Lastly, seeing how good Canada’s been with a 3-man backline, a 3-5-2 allows them to keep doing that, while also allowing them to shift back into a 4-4-2, which they also like to play in, offering them the sort of flexibility that they’re starting to be known for.
So seeing all of that, here’s a look at what a potential Canadian 3-5-2 could look like.
To start, it’s a pretty expected back 4, so there are no surprises there, as Milan Borjan looks to be Canada’s #1 to start this camp, while Kamal Miller, Steven Vitoria and Alistair Johnston have formed pretty good chemistry as a trio in recent months.
Then, in midfield, a trio of Atiba Hutchinson, Mark Anthony Kaye and Stephen Eustaquio makes the most sense for Canada to use in a 3-man midfield, although Jonathan Osorio does remain as an option, too, but either way, the key thing is that Canada has good options here, no matter in which direction they choose to go.
Over at wing-back, Alphonso Davies and Richie Laryea should be expected to hold things down, as Laryea has quietly become one of the team's most important players this year, while Davies, is well, Davies. If not, Tajon Buchanan can also be deployed at wing-back if Canada wants a bit more offensive punch, giving them all sorts of options there, too.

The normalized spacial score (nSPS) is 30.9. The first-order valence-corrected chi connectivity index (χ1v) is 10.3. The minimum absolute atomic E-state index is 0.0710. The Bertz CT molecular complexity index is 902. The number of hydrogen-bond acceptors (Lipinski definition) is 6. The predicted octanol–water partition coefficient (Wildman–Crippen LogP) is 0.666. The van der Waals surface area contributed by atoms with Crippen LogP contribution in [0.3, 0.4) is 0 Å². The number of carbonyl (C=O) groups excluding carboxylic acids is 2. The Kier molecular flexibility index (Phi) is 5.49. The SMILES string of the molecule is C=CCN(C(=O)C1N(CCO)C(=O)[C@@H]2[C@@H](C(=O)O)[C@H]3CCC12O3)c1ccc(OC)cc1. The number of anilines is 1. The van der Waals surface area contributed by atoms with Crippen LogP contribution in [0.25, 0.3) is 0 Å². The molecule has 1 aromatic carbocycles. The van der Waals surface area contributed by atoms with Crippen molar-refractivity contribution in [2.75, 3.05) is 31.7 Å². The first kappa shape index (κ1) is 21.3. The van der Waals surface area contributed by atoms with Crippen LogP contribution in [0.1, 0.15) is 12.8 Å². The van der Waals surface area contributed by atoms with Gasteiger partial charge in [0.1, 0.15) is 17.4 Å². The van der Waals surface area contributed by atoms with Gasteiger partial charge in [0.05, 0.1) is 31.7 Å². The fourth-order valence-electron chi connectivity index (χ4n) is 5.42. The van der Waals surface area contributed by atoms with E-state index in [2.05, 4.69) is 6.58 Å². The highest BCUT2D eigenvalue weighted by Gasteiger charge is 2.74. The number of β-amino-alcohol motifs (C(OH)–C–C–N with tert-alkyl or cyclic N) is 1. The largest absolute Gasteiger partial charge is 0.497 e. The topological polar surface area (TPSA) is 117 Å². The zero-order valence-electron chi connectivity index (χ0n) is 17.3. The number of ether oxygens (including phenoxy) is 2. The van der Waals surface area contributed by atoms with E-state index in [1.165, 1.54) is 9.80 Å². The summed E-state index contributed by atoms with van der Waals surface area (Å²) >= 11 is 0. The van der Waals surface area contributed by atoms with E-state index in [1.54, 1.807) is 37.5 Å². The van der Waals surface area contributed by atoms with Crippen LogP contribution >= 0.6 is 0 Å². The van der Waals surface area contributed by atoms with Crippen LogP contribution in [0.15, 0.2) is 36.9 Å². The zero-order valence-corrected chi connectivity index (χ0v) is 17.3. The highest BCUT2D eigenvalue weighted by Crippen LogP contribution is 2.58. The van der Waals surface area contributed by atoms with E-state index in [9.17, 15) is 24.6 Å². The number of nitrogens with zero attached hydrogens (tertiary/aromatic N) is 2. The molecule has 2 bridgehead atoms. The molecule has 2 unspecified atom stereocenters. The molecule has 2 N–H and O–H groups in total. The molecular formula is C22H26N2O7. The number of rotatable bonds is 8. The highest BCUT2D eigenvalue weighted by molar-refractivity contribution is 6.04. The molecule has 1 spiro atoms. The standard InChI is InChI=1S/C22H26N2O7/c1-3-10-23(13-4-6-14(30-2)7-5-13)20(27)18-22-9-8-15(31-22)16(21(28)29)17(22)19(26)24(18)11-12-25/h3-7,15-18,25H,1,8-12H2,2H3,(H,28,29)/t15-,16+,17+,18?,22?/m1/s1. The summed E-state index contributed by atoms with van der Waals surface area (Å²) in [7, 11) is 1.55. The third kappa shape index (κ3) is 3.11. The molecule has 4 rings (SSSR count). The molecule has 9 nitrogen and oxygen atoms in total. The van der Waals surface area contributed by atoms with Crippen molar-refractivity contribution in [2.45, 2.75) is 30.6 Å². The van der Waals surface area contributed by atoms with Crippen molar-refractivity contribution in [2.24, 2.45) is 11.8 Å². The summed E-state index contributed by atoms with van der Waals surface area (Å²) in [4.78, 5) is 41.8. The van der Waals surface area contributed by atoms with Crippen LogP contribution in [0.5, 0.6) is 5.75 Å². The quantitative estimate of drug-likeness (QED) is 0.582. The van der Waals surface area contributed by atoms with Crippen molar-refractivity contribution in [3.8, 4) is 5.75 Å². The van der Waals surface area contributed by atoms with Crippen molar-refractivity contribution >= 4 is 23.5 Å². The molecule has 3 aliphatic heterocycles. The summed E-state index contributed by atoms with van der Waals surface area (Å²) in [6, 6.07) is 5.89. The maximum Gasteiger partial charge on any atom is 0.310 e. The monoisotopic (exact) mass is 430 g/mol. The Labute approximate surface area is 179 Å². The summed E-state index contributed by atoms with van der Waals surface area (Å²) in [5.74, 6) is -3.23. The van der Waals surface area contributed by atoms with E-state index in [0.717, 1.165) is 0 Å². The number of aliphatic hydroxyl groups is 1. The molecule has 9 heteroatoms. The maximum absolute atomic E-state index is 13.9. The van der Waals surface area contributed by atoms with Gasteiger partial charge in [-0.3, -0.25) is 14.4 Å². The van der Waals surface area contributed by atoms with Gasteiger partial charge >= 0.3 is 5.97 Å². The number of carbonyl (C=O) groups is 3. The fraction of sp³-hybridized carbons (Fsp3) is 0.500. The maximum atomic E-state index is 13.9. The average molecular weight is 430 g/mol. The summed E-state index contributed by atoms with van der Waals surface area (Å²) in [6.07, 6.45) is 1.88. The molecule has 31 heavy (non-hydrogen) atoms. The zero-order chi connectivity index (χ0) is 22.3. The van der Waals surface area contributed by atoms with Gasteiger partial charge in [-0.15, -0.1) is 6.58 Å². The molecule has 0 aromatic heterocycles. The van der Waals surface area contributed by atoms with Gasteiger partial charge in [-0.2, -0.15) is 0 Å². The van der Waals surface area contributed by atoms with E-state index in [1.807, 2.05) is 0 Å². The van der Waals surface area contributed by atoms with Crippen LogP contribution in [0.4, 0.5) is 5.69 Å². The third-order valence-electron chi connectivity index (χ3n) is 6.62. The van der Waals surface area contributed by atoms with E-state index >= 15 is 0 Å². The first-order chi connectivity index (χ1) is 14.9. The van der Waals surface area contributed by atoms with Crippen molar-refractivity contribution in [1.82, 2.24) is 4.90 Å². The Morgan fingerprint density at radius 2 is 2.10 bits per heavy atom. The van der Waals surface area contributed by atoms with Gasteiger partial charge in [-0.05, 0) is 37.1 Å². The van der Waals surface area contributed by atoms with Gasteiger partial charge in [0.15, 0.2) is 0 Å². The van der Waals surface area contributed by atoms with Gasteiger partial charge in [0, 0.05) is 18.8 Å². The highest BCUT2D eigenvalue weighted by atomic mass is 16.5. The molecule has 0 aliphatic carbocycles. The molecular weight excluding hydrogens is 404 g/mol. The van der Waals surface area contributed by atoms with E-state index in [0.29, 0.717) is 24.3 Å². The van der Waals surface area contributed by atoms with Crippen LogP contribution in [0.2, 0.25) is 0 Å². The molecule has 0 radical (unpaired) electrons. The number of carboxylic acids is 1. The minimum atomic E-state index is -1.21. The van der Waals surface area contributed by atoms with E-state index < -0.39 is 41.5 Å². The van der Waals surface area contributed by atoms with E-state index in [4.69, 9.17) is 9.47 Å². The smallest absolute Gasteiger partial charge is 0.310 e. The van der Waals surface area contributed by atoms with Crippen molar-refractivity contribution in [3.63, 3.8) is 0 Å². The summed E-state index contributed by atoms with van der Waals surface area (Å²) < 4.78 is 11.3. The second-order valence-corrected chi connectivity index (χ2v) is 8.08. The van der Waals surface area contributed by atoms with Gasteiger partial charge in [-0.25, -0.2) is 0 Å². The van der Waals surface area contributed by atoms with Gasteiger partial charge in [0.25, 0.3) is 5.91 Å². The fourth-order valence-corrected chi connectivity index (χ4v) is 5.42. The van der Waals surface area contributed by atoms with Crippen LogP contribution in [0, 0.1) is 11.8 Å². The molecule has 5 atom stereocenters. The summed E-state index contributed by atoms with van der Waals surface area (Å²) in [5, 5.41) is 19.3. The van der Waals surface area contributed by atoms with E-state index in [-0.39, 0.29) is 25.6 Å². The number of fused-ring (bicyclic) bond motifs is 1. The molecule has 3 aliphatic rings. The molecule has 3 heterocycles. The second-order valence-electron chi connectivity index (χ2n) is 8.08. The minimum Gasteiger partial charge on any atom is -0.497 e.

Lastly, Canada will be expected to be run Larin and David up front, as that’s been a partnership they’ve been working on for a while now, and if not, Buchanan can also be deployed up there, too, as can Davies.
So overall, looking at that, Canada has options, especially in attack, giving them all sorts of things to consider as they work on picking a lineup ahead of this game.
As long as they stick in a 3-5-2, though, they should be in good hands, allowing them to attack some of the Costa Rican strengths and weaknesses that I highlighted above.
So seeing all of that, it’ll be interesting to see how this matchup unfolds, especially after how the first game between these two teams went.
Because of that, Canada has the edge heading into this game, but as we know in CONCACAF, that doesn’t mean anything, especially in the case of a team such as Costa Rica.
But as long as Canada sticks to their game plan and plays to their strengths, they should be more than alright, allowing them to pick up a massive victory, one that could be crucial on their road to the 2022 World Cup.
Through the first 6 games of the Octo, they’ve done that, at least for the most part, but they’ll need to continue that in this game, pushing them one step closer to Qatar.
As seen here, it’s all lined up for them to make some noise, but it’s just up to them to actually do that, and based on what we’ve seen from them so far, they’ve got what it takes to make that happen.
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Canada’s Stephen Eustaquio looks on during a clash vs Panama last month (Keveren Guillou) (@kevereng)